• arts & culture
  • music
  • screen
  • games
  • design

15 June 2018

Whether you’re attending the Creative State Summit in person or tuning in online, you can still be part of the action.

Key art from the 2018 Creative State Summit


We'll be live streaming activity from the Main Stage all day long - tune in via creativestatesummit.com to watch, listen and submit questions.

This year storytellers, activists, inventors and provocateurs tackle the role of creativity in a post-truth world.

Main Stage highlights on Day Two include:


09.20 – VICKI COUZENS FROM THE HEART
Vicki Couzens, Artist

Vicki Couzens opens up on her life experiences as a Gunditjmara woman who continues a strong family legacy in working towards recognition of First Peoples’ sovereignty and self-determination. She has worked in the Aboriginal community for almost 40 years and is currently Chairperson for the Victorian Aboriginal Corporation for Languages. Vicki has led the revitalisation of Possum Skin Cloaks across southeastern Australia.


09.35 – THE UGLY DUCKLING AND HOW THE PRETTY KIDS GOT ALL THE CAKE
Kiruna Stamell (UK) – Actress, inc. National Theatre, Life’s Too Short, Moulin Rouge

“Artists can play important roles as game changers, telling stories that challenge society. I am often disappointed though that too frequently, they just reinforce the status quo, particularly when we are talking about what is and isn't beautiful, sexy or acceptable as a body.” – Kiruna Stamell.

Join performer Kiruna Stamell for a discussion about the importance of 'truth' when producing work about disability and the disabled experience.


10.05 – OVERTHINK: FRET MORE, DO LESS (AND OTHER KEYS TO ‘SUCCESS’)
Dr Jason Fox – Author, How to Lead a Quest

The world is wondrously awash with complexity, paradox and doubt. ‘truths’ are always flawed and incomplete – no one holds the singular ‘right’ answer. And yet – amid this deep and necessary scepticism – we can create new magic and meaning with the broken pieces we hold. Dr Jason Fox will show you how.


10.35 – HOW ARE WE TELLING OLD STORIES IN NEW WAYS?
Mikaela Jade – CEO & Founder, Indigital

How can we digitise and translate knowledge and culture from remote and ancient communities to tell old stories in new ways and reach audiences that were previously out of reach? Hear how Mikaela used drones, 4D mapping software, image recognition technology and cultural law to bring the world’s cultural sites alive through augmented reality.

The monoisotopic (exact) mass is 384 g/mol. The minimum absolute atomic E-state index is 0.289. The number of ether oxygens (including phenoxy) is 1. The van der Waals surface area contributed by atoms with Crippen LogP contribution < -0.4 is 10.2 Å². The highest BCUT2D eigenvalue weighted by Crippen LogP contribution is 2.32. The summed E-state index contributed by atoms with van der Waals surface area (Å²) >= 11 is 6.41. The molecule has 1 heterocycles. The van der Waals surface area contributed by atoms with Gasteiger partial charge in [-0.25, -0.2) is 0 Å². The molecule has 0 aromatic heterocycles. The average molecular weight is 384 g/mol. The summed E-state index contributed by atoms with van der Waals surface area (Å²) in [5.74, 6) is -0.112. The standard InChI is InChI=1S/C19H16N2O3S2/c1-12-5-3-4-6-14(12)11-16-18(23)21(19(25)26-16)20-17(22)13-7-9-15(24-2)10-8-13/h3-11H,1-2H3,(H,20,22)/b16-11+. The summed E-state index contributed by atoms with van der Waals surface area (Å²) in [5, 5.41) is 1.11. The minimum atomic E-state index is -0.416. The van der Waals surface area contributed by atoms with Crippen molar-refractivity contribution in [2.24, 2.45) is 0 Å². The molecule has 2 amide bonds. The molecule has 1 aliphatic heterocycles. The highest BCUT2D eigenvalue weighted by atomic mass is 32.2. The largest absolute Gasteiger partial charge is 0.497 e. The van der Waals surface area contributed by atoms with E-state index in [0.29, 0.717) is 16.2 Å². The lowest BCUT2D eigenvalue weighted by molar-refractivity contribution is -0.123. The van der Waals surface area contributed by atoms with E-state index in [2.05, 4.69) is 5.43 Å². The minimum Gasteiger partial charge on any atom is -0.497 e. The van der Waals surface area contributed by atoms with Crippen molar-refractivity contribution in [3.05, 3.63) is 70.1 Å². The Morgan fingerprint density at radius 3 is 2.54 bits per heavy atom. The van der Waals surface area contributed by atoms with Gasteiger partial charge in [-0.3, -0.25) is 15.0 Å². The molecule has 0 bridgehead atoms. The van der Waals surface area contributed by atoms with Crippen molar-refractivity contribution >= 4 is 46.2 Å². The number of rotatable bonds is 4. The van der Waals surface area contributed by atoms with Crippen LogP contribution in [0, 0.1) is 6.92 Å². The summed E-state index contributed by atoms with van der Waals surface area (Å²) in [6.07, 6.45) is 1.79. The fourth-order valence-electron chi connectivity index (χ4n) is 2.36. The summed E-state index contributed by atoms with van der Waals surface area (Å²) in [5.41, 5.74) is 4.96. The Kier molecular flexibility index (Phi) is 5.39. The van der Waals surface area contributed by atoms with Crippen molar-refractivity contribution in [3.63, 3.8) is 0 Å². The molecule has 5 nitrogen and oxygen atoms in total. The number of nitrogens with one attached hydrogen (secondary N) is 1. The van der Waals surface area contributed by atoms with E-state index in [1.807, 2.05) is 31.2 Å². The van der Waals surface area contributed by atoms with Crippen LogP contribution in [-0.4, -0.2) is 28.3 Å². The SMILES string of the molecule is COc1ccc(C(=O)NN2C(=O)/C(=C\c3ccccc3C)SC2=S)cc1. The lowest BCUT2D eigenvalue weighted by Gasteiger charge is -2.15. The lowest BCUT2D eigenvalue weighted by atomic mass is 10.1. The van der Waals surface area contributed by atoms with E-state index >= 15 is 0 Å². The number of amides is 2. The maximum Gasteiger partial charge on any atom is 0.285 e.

10.55 – CAN CULTURAL ORGANISATIONS REMAIN NEUTRAL IN A POST-TRUTH WORLD?
Kate Torney – CEO, State Library Victoria

Can – and should – cultural institutions strive to remain ‘neutral’ in a ‘post-truth’ world? As social, political and economic issues become increasingly intertwined, is it possible for cultural organisations to avoid taking a particular standpoint, and what does this mean for free and open public debate?

Kate Torney, CEO at State Library Victoria, reflects on steering cultural institutions through uncertain times.


11.15 – DO AUSTRALIANS VALUE CREATIVITY?
Dr Rebecca Huntley – Author, Still Lucky: Why You Should Feel Optimistic About Australia and Its People & Board Member, Bell Shakespeare Company

Dr Rebecca Huntley reflects on fifteen years of research across the creative industries, sharing insights about the value we place on these industries, what kind of contribution we think they make to our personal lives and to the community, and how supportive we are of government funding them. Huntley explores public attitudes to First Nations creativity and arts, and considers what the flow on effects would be for society if funding for First Nations arts was increased.


12.45 – KEYNOTE: ROLE OF MUSEUMS IN CITIZEN ENGAGEMENT
Rohini Kappadath – General Manager, Immigration Museum

In a ‘post-truth world’ museums have a responsibility to deliver social discourse that’s grounded in facts, and to shine light on media distortion that subverts social cohesion. Immigration Museum General Manager Rohini Kappadath discusses the need for museums to collaborate across cultures in order to engage with the citizens of rich multicultural societies.


13.05 – CANARIES AND COAL MINES: WOMEN IN GAMES AND THE BIRTH OF THE ALT-RIGHT
Leena van Deventer – Co-author, Gamechangers